To understand Stark, you need to know two things. First, he suffers from PTSD. After flying into the Chitauri wormhole in The Avengers, he started experiencing panic attacks. As a result of his PTSD, Tony is constantly trying to protect himself and his loved ones from harm. That's why he builds so many suits in Iron Man 3. However, at the end of the film, he confronts his demons and destroys his armor...but not because he's quitting. According to Devin Faraci, Tony is "destroying the idea that Iron Man can handle his every fear...He's trying to deal with his trauma as opposed to cocooning himself away from it."

However, Tony's PTSD flares back up in Avengers: Age of Ultron, thanks to a terrifying vision. Worried that danger is coming, Tony creates Ultron to protect the world. Things don't exactly pan out, and that leads us to the second thing you should know about Tony: he's racked with guilt. While Tony is constantly trying to outrun his past, Faraci points out that the Stark legacy is one of death and destruction. Thanks to Tony's weapons, terrorists have unleashed devastation across the planet. And thanks to his narcissism, Ultron destroyed an entire city.

So in Captain America: Civil War, when Tony learns the Avengers were responsible for innocent deaths, he eagerly signs the Sokovia Accords. But while characters like War Machine genuinely believe in government oversight, Tony is just trying to assuage his guilt. Hopefully, Captain America will straighten him out in the next Avengers movie.

Tom Hansen from 500 Days of Summer (2009)

It's safe to say Tom Hansen is one of the most misunderstood characters in cinematic history. That's partly because he's played by the ever-charming Joseph Gordon-Levitt. It's also partly because, as explained on the blog College Crush, "We've all, at some point, been Tom."

Thanks to years of Hollywood romances, audiences are trained to root for the male hero as he pursues "true love." And in 500 Days of Summer, Tom falls head over heels for his new co-worker, the titular Summer. Summer straight up tells Tom she isn't interested in a serious relationship. However, Tom is a romantic who totally misunderstands The Graduate, and he ignores Summer's warnings.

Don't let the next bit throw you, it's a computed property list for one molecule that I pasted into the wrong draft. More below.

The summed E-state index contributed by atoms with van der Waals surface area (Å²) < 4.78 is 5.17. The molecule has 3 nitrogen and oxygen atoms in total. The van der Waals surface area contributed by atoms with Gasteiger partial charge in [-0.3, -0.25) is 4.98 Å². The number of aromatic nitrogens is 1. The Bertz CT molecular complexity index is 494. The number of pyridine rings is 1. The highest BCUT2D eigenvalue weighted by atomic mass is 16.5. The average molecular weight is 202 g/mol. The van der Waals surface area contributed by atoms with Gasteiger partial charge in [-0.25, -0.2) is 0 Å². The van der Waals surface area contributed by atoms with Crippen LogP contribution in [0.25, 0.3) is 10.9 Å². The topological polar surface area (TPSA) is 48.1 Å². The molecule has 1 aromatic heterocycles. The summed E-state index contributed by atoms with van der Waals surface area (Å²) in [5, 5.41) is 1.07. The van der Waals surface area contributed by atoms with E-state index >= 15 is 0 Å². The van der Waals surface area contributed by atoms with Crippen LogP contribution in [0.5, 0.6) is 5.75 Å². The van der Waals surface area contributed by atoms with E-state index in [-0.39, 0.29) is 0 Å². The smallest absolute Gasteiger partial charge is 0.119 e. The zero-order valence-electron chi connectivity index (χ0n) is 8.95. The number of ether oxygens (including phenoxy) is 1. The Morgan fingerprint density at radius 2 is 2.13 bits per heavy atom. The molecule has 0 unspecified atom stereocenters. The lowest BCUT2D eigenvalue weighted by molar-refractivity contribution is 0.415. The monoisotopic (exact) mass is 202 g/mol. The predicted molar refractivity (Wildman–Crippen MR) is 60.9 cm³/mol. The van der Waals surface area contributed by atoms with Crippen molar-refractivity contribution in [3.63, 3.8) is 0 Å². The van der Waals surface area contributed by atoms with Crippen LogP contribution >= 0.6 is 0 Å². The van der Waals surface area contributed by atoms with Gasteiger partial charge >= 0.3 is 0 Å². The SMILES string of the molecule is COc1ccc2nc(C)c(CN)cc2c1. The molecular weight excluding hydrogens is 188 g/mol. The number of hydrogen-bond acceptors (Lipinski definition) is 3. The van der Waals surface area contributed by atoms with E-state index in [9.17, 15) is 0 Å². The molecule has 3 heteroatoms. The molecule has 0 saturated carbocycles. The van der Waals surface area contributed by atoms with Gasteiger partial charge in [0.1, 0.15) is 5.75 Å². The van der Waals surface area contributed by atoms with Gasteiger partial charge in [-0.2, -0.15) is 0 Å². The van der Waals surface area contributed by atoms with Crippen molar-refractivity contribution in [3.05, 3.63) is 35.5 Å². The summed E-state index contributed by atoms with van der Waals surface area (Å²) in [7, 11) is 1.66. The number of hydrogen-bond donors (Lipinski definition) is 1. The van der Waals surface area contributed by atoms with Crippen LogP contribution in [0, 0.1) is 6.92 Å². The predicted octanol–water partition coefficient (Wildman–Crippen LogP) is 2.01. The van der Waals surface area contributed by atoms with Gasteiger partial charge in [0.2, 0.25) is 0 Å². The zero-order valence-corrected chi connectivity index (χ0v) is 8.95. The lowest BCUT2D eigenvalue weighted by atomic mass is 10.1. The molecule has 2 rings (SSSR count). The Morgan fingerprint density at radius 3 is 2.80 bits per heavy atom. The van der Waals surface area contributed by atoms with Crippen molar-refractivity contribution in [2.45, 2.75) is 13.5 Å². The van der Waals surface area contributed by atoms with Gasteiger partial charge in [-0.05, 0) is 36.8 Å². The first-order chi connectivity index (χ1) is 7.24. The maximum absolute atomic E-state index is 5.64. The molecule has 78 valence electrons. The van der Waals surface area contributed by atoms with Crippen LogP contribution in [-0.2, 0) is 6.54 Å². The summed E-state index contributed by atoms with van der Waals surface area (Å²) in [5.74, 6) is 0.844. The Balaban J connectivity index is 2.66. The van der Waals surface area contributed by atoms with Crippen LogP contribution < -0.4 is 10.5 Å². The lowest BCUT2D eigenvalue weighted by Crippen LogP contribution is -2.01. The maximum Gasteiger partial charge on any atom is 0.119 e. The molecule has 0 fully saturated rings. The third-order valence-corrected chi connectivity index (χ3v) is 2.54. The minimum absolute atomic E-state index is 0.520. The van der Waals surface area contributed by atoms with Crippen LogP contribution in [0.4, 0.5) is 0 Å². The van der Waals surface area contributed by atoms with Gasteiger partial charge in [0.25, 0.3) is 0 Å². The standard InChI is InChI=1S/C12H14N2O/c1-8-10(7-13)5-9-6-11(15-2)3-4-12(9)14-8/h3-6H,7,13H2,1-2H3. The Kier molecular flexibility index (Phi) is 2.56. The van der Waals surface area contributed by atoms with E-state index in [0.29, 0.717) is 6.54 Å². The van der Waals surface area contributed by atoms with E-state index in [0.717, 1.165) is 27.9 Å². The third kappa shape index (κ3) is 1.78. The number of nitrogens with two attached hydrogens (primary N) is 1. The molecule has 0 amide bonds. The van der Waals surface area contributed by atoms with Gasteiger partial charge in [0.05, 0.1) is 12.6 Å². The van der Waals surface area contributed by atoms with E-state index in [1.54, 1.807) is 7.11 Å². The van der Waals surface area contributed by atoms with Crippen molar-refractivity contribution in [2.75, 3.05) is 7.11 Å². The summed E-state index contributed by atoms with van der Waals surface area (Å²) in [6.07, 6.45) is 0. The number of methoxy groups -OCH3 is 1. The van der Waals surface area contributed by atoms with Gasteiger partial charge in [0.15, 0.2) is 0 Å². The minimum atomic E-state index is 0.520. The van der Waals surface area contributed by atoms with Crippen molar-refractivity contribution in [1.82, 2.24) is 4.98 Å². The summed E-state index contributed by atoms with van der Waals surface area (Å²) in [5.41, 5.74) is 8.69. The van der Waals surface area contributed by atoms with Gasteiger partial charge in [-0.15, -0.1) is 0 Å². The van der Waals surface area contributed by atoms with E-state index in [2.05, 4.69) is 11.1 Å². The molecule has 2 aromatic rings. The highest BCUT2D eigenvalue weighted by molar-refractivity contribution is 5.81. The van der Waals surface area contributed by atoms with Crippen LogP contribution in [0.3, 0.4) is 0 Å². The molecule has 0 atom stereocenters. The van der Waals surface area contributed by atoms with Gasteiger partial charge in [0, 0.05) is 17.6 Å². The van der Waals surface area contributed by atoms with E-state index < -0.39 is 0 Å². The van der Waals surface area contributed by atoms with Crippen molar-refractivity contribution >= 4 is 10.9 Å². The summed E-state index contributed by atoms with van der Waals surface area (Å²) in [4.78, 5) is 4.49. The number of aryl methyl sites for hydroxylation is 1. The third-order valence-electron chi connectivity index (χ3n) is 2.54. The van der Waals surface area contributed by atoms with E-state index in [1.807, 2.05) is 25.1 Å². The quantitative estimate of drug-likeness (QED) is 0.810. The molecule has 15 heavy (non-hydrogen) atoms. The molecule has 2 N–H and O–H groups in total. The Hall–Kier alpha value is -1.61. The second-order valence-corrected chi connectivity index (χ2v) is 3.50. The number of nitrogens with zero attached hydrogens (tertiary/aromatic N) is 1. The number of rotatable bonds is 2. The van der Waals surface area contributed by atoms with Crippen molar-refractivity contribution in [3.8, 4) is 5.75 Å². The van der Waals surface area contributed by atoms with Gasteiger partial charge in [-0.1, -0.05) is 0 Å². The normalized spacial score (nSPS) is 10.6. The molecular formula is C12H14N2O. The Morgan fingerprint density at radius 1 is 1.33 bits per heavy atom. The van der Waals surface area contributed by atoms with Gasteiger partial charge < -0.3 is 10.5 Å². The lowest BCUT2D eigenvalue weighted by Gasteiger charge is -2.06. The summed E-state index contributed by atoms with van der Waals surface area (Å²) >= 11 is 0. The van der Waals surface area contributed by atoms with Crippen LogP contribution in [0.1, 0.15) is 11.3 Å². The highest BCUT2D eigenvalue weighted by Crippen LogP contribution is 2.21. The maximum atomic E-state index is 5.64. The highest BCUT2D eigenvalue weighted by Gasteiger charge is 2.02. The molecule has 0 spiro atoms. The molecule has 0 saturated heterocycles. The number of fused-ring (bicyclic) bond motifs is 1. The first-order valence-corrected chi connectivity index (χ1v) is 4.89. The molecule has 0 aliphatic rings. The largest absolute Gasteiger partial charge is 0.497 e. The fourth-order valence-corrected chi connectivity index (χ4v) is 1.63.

Instead of just being friends, Tom turns Summer into his perfect dream girl. The Summer he sees isn't a real person—she's a fantasy. Tom is chasing someone who doesn't exist because the real Summer doesn't share his wants. As Gordon-Levitt has admitted, his character was "selfish." In Gordon-Levitt's estimation, "[Tom] develops a mildly delusional obsession over a girl onto whom he projects all these fantasies. He thinks she'll give his life meaning because he doesn't care about much else going on in his life...That's not healthy. That's falling in love with the idea of a person, not the actual person."

Omar from Four Lions (2010)

What makes someone strap on a suicide vest? Is it poverty? Is it a fervent belief in a particular religion? That's what we're often told, but in the comedy Four Lions, we're given a glimpse of a few terrorists who don't fit the stereotypical mold.

Set in England, Four Lions follows a band of jihadists who want to bring destruction down on the western world. Unfortunately for them, they're a bunch of bumbling idiots who can't even properly deliver a monologue for their Osama bin Laden-style videos. These are guys who think strapping bombs onto crows sounds like a good idea.

In short, they're idiots, but they're not fundamentalists. Take the film's protagonist, Omar, for example. He's a security guard in a mall, listens to songs like "Dancing in the Moonlight," and absolutely loves The Lion King. And he's not a loner, either. Omar is happily married, with a sweet kid and a nice house. But while he seems like a normal guy, Omar wants to join a terrorist training camp and kill infidels.

So why does he want to blow himself up? Well, Omar is in it for the glory. He's a guy with big ambitions. He wants respect. As Jennifer S. Bryson of the Witherspoon Institute writes, "Omar desperately wants to be looked up to, not least of all by his little son."

On top of that, Omar is an incredibly frustrated individual. He's furious with a society he perceives as corrupt, and while some angry young men—desperate for glory—might join a gang or the military, Omar becomes a terrorist, ready to fight the evil influence of the West. In his mind, it's the closest he'll ever come to being a real-life Rambo.

Gary King from The World's End (2013)

Gary King is a guy who won't stop talking about the glory days of high school. His big goal in life is to finish a pub crawl he started as a teenager, and after rounding up all his old friends, he returns to his hometown for a night of carousing. But Gary quickly learns that the city has been invaded by a robot army from outer space...only he doesn't really care. He's going to finish the pub crawl, even if it brings about the apocalypse.

Gary isn't your typical hero. He's selfish, suicidal, and a liar. But to understand him, you have to realize he's an alcoholic. As A.D. Jameson put it, for Gary, "beer is the world's end." Nothing else in the world matters except for booze. That's why we first meet Gary in an AA meeting where he's reminiscing about his once-and-future pub crawl.

As an alcoholic, King refuses to accept any responsibility for his hurtful actions, and that's why he prefers living in the past. Even as his friends are attacked by robots, he refuses to stop searching for more beer. That is until he meets the leader of the alien invaders, the Network, which offers him a deal he can't turn down. In exchange for his surrender, the Network promises to let Gary's memory live on forever in a robot version of his high school self. Faced with this monumental decision, Gary declines. He's finally ready to let the past go and accept responsibility for his mistakes. According to Film Crit Hulk, this is Gary admitting he's an alcoholic.